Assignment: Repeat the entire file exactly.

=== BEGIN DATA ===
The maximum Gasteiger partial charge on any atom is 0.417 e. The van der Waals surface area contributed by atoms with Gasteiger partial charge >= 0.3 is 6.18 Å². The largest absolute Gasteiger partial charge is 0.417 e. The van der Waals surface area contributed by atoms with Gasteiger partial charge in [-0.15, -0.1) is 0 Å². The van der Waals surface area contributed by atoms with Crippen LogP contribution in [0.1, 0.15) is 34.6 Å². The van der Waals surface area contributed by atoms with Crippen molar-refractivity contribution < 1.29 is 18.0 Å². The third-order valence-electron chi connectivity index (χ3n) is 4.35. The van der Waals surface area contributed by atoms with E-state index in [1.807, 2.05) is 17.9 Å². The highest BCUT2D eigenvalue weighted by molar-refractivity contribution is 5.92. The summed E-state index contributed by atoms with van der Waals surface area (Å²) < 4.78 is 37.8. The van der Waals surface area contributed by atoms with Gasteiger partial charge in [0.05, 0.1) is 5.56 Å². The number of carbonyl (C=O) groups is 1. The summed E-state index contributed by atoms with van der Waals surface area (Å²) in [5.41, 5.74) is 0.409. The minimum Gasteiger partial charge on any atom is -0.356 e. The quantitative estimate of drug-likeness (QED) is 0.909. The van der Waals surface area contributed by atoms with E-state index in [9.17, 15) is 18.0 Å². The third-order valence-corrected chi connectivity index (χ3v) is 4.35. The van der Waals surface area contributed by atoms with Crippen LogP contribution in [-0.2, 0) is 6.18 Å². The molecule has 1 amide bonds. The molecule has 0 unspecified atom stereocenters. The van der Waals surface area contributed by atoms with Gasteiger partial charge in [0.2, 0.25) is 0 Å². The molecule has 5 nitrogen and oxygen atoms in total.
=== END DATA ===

The maximum Gasteiger partial charge on any atom is 0.417 e. The van der Waals surface area contributed by atoms with Gasteiger partial charge >= 0.3 is 6.18 Å². The largest absolute Gasteiger partial charge is 0.417 e. The van der Waals surface area contributed by atoms with Gasteiger partial charge in [-0.15, -0.1) is 0 Å². The van der Waals surface area contributed by atoms with Crippen LogP contribution in [0.1, 0.15) is 34.6 Å². The van der Waals surface area contributed by atoms with Crippen molar-refractivity contribution < 1.29 is 18.0 Å². The third-order valence-electron chi connectivity index (χ3n) is 4.35. The van der Waals surface area contributed by atoms with E-state index in [1.807, 2.05) is 17.9 Å². The highest BCUT2D eigenvalue weighted by molar-refractivity contribution is 5.92. The summed E-state index contributed by atoms with van der Waals surface area (Å²) < 4.78 is 37.8. The van der Waals surface area contributed by atoms with Gasteiger partial charge in [0.05, 0.1) is 5.56 Å². The number of carbonyl (C=O) groups is 1. The summed E-state index contributed by atoms with van der Waals surface area (Å²) in [5.41, 5.74) is 0.409. The minimum Gasteiger partial charge on any atom is -0.356 e. The quantitative estimate of drug-likeness (QED) is 0.909. The van der Waals surface area contributed by atoms with E-state index in [9.17, 15) is 18.0 Å². The third-order valence-corrected chi connectivity index (χ3v) is 4.35. The van der Waals surface area contributed by atoms with Crippen LogP contribution in [-0.2, 0) is 6.18 Å². The molecule has 1 amide bonds. The molecule has 0 unspecified atom stereocenters. The van der Waals surface area contributed by atoms with Gasteiger partial charge in [0.2, 0.25) is 0 Å². The molecule has 5 nitrogen and oxygen atoms in total.